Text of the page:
Thursday, August 12, 2010

Listen and Weep

For a guy who could blow anyone off the stage (or out of a recording studio) with the sheer velocity of his playing, Johnny Griffin also knew how to take it way, way down. What made Griffin truly great was his seeming awareness of each note he played, applying the appropriate heft and warmth to achieve a tone that coated the air. The notes could fly fast, but they all had weight, each packing a visceral punch. I love how he takes his time here, making sure every musical utterance counts. (Ok, I'm not so crazy about that hoary blues riff at the conclusion of his solo, but he makes up for it with his concluding Ben Webster-ish flutter, a subtly beautiful homage. )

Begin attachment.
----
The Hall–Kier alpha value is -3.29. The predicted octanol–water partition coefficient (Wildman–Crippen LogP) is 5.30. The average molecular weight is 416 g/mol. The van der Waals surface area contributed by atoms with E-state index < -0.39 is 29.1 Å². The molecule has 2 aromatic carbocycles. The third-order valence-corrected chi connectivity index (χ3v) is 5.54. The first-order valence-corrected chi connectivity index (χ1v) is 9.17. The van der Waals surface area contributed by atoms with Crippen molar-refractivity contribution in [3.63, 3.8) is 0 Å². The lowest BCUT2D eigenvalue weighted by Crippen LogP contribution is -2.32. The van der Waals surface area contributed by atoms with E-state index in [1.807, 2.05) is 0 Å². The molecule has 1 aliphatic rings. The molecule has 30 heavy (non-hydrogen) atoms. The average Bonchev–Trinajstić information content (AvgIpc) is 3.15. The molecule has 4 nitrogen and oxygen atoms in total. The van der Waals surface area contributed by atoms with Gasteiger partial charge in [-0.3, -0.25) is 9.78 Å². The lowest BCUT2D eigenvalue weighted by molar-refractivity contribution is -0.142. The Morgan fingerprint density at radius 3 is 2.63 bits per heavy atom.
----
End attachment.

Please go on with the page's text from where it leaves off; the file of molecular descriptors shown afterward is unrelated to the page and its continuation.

I also enjoy the non Duke-like arrangement by Kornel Fekete-Kova with that nifty sax interlude following Griffin's improvisation, and the obviously practiced Budapest Jazz Orchestra with its brace of flugelhornists. Discerning expats like Griffin could always find the cream that the Continent offered.

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